Gonsalves: “St Vincent ‘Loses’ from Petrotrin shutdown”

St Vincent and the Grenadines (SVG) has not yet participated in T&T’s new import and supposed re-export of gasoline to Caricom nations, even as St Vincent also suffers in importing oil from Venezuela now under US embargo, said Finance Minister Camillo Gonsalves.

He spoke to reporters yesterday at the 18th Special Meeting of Caricom heads on the CSME at the Hilton Trinidad, St Ann’s. He is the son of SVG Prime Minister Dr Ralph Gonsalves.

In closing the Petrotrin refinery last Friday, the Government had proposed to import a supply of refined oil from abroad, some of which it would then re-export to Caricom countries many of which had hitherto been supplied by refined product from Petrotrin.

 Gonsalves said SVG has not yet benefited from such re-exports and said he had not been fully appraised of details. He added that a US embargo against the Maduro regime has made oil imports of Venezuelan oil very difficult, both in hiring ships to carry the oil and by arranging payment in suitable currency.

Gonsalves said SVG used to get most of its refined oil from Petrotrin, with some diesel from Venezuela under the Petrocaribe treaty.

SVG and other Caricom nations are now seeking oil from outside the region.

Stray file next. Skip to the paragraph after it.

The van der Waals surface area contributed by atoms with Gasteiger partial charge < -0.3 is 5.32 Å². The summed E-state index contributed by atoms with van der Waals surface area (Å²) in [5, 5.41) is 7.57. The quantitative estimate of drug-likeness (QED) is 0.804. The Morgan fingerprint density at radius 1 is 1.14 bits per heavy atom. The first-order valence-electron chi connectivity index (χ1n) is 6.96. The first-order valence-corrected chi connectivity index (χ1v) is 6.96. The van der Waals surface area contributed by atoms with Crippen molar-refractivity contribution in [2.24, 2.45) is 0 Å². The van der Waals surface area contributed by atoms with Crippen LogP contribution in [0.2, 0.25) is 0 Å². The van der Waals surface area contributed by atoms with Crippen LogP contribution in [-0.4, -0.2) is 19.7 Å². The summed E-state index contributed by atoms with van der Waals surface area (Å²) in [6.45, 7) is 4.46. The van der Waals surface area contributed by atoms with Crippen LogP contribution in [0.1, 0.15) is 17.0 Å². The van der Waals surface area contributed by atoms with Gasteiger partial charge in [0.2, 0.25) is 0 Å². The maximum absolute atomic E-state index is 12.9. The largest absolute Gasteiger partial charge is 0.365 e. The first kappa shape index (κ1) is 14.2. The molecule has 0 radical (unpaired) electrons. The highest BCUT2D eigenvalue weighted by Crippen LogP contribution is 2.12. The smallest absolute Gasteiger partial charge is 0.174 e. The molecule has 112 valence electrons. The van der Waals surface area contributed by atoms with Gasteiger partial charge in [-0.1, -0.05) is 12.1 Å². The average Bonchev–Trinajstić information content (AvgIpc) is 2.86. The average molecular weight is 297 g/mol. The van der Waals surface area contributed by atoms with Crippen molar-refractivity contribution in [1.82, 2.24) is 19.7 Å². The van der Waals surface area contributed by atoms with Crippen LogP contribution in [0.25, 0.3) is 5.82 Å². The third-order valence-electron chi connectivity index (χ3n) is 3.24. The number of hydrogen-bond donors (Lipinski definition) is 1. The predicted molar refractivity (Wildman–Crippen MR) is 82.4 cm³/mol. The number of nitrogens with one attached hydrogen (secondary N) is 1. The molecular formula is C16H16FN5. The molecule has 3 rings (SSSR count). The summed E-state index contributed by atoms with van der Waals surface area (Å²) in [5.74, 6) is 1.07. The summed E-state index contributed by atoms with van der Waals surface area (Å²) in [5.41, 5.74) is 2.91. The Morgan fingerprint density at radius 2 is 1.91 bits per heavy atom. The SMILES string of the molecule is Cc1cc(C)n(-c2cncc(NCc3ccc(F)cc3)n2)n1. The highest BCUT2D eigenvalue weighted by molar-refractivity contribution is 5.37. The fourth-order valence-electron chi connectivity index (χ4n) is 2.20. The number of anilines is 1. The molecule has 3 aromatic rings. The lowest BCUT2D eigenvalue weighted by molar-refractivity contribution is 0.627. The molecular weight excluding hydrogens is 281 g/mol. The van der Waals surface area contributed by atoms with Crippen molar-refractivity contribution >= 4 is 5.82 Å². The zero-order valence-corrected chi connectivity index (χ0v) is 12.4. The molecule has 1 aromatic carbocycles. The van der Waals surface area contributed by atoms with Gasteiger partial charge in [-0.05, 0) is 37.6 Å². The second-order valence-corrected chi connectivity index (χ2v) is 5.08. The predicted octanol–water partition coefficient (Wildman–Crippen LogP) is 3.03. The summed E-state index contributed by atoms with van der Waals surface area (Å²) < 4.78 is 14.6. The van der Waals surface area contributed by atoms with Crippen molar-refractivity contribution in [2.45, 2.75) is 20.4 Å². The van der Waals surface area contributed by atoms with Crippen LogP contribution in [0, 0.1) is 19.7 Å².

“On one hand you can get a cheaper price by going outside the region but on the other hand Petrotrin had a competitive advantage by being able to deliver relatively small amounts of fuel. “We don’t need an oil tanker.

 We don’t have the means to store that much fuel.” That all meant that while foreign fuel may be priced cheaper, it will cost more to transport to small countries in the Caribbean, Gonsalves said.

On Petrotrin’s closure, he said, “It has disrupted the supply somewhat. We have sourced it (oil) from other sources, but it has been a disruption.”

When asked about the T&T government’s plan to import and then partially re-export refined fuels to Caricom.

Gonsalves said, “That’s the plan as I understand it, but what we’re doing at the Caricom level is seeking the ability to cut out the middle man, if we can find the fuel ourselves, at a more affordable price.

“Petrotrin has yet to come back to us fully to explain how it will work – if they source it, refine it and re-export it, and what that would mean in terms of a timeline, supply and cost.

So we don’t have enough data for me to comment on that.”